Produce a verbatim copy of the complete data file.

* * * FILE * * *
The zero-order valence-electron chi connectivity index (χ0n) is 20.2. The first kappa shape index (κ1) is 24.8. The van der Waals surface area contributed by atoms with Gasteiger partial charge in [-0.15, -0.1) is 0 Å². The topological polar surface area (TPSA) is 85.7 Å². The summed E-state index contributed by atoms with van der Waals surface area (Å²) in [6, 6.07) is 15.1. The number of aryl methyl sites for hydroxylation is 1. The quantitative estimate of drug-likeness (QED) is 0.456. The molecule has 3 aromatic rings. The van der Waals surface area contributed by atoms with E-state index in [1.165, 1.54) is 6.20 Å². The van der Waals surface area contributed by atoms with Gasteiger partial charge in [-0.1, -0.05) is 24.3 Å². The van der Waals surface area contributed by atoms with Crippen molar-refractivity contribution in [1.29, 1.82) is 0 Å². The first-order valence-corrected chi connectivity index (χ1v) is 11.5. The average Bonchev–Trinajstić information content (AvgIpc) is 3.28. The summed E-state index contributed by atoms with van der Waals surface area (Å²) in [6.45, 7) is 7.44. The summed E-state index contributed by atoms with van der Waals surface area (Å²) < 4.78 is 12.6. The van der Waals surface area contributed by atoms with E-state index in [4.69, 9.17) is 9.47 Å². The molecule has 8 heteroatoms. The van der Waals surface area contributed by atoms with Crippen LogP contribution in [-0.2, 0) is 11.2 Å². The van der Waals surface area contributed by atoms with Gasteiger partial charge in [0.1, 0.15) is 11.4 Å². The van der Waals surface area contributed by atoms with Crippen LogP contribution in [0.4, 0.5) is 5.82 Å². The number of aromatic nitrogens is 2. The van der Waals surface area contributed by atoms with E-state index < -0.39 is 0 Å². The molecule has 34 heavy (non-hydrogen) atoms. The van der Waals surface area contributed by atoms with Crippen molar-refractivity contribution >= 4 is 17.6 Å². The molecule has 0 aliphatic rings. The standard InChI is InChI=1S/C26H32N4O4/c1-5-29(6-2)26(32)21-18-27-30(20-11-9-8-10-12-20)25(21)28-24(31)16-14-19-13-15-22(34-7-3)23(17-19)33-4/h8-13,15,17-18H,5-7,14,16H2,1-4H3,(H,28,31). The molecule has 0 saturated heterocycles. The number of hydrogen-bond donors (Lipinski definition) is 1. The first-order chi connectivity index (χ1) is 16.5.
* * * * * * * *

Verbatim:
The zero-order valence-electron chi connectivity index (χ0n) is 20.2. The first kappa shape index (κ1) is 24.8. The van der Waals surface area contributed by atoms with Gasteiger partial charge in [-0.15, -0.1) is 0 Å². The topological polar surface area (TPSA) is 85.7 Å². The summed E-state index contributed by atoms with van der Waals surface area (Å²) in [6, 6.07) is 15.1. The number of aryl methyl sites for hydroxylation is 1. The quantitative estimate of drug-likeness (QED) is 0.456. The molecule has 3 aromatic rings. The van der Waals surface area contributed by atoms with E-state index in [1.165, 1.54) is 6.20 Å². The van der Waals surface area contributed by atoms with Gasteiger partial charge in [-0.1, -0.05) is 24.3 Å². The van der Waals surface area contributed by atoms with Crippen molar-refractivity contribution in [1.29, 1.82) is 0 Å². The first-order valence-corrected chi connectivity index (χ1v) is 11.5. The average Bonchev–Trinajstić information content (AvgIpc) is 3.28. The summed E-state index contributed by atoms with van der Waals surface area (Å²) in [6.45, 7) is 7.44. The summed E-state index contributed by atoms with van der Waals surface area (Å²) < 4.78 is 12.6. The van der Waals surface area contributed by atoms with E-state index in [4.69, 9.17) is 9.47 Å². The molecule has 8 heteroatoms. The van der Waals surface area contributed by atoms with Crippen LogP contribution in [-0.2, 0) is 11.2 Å². The van der Waals surface area contributed by atoms with Gasteiger partial charge in [0.1, 0.15) is 11.4 Å². The van der Waals surface area contributed by atoms with Crippen LogP contribution in [0.4, 0.5) is 5.82 Å². The number of aromatic nitrogens is 2. The van der Waals surface area contributed by atoms with E-state index < -0.39 is 0 Å². The molecule has 34 heavy (non-hydrogen) atoms. The van der Waals surface area contributed by atoms with Crippen molar-refractivity contribution >= 4 is 17.6 Å². The molecule has 0 aliphatic rings. The standard InChI is InChI=1S/C26H32N4O4/c1-5-29(6-2)26(32)21-18-27-30(20-11-9-8-10-12-20)25(21)28-24(31)16-14-19-13-15-22(34-7-3)23(17-19)33-4/h8-13,15,17-18H,5-7,14,16H2,1-4H3,(H,28,31). The molecule has 0 saturated heterocycles. The number of hydrogen-bond donors (Lipinski definition) is 1. The first-order chi connectivity index (χ1) is 16.5.